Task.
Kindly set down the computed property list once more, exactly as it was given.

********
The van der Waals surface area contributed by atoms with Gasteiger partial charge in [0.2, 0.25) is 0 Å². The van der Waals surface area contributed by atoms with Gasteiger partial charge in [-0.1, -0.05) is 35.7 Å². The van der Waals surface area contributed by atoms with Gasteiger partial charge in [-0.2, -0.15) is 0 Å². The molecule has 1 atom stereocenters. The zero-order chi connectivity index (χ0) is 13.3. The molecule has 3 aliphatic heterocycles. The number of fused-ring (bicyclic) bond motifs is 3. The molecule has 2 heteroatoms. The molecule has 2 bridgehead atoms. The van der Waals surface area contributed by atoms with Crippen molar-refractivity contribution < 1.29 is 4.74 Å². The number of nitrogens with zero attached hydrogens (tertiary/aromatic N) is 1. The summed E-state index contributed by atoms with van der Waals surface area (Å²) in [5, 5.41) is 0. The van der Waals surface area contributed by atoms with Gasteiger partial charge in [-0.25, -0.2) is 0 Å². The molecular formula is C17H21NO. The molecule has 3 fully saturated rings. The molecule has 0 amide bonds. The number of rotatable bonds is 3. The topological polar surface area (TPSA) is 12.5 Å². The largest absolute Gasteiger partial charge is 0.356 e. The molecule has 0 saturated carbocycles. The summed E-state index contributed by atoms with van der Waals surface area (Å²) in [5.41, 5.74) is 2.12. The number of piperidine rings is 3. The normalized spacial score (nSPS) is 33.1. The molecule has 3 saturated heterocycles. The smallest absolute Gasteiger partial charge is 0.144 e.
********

The van der Waals surface area contributed by atoms with Gasteiger partial charge in [0.2, 0.25) is 0 Å². The van der Waals surface area contributed by atoms with Gasteiger partial charge in [-0.1, -0.05) is 35.7 Å². The van der Waals surface area contributed by atoms with Gasteiger partial charge in [-0.2, -0.15) is 0 Å². The molecule has 1 atom stereocenters. The zero-order chi connectivity index (χ0) is 13.3. The molecule has 3 aliphatic heterocycles. The number of fused-ring (bicyclic) bond motifs is 3. The molecule has 2 heteroatoms. The molecule has 2 bridgehead atoms. The van der Waals surface area contributed by atoms with Crippen molar-refractivity contribution < 1.29 is 4.74 Å². The number of nitrogens with zero attached hydrogens (tertiary/aromatic N) is 1. The summed E-state index contributed by atoms with van der Waals surface area (Å²) in [5, 5.41) is 0. The van der Waals surface area contributed by atoms with Gasteiger partial charge in [-0.25, -0.2) is 0 Å². The molecular formula is C17H21NO. The molecule has 3 fully saturated rings. The molecule has 0 amide bonds. The number of rotatable bonds is 3. The topological polar surface area (TPSA) is 12.5 Å². The largest absolute Gasteiger partial charge is 0.356 e. The molecule has 0 saturated carbocycles. The summed E-state index contributed by atoms with van der Waals surface area (Å²) in [5.41, 5.74) is 2.12. The number of piperidine rings is 3. The normalized spacial score (nSPS) is 33.1. The molecule has 3 saturated heterocycles. The smallest absolute Gasteiger partial charge is 0.144 e.